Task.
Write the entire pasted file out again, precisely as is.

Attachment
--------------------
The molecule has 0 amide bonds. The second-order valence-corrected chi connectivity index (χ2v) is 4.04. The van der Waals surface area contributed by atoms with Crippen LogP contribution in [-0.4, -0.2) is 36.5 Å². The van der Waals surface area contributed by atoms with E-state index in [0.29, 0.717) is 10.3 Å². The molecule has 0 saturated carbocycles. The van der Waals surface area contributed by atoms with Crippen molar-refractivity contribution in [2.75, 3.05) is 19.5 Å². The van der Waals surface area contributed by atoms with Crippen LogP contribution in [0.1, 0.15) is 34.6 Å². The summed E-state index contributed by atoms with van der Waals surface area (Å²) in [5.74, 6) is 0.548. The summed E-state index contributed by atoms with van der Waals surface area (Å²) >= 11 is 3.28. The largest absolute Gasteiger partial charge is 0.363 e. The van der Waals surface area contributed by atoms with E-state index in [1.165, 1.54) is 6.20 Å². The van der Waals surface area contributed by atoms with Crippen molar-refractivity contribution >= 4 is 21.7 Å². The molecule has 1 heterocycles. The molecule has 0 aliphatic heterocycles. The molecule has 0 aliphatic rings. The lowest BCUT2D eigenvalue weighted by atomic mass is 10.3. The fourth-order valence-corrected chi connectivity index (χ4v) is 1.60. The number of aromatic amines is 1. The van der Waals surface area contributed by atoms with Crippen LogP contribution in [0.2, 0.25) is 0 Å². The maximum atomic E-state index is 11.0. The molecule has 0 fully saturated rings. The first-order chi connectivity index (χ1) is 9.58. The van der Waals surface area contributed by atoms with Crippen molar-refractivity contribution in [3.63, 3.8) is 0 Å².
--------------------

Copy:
The molecule has 0 amide bonds. The second-order valence-corrected chi connectivity index (χ2v) is 4.04. The van der Waals surface area contributed by atoms with Crippen LogP contribution in [-0.4, -0.2) is 36.5 Å². The van der Waals surface area contributed by atoms with E-state index in [0.29, 0.717) is 10.3 Å². The molecule has 0 saturated carbocycles. The van der Waals surface area contributed by atoms with Crippen molar-refractivity contribution in [2.75, 3.05) is 19.5 Å². The van der Waals surface area contributed by atoms with Crippen LogP contribution in [0.1, 0.15) is 34.6 Å². The summed E-state index contributed by atoms with van der Waals surface area (Å²) in [5.74, 6) is 0.548. The summed E-state index contributed by atoms with van der Waals surface area (Å²) >= 11 is 3.28. The largest absolute Gasteiger partial charge is 0.363 e. The van der Waals surface area contributed by atoms with E-state index in [1.165, 1.54) is 6.20 Å². The van der Waals surface area contributed by atoms with Crippen molar-refractivity contribution >= 4 is 21.7 Å². The molecule has 1 heterocycles. The molecule has 0 aliphatic heterocycles. The molecule has 0 aliphatic rings. The lowest BCUT2D eigenvalue weighted by atomic mass is 10.3. The fourth-order valence-corrected chi connectivity index (χ4v) is 1.60. The number of aromatic amines is 1. The van der Waals surface area contributed by atoms with Crippen LogP contribution in [0.2, 0.25) is 0 Å². The maximum atomic E-state index is 11.0. The molecule has 0 fully saturated rings. The first-order chi connectivity index (χ1) is 9.58. The van der Waals surface area contributed by atoms with Crippen molar-refractivity contribution in [3.63, 3.8) is 0 Å².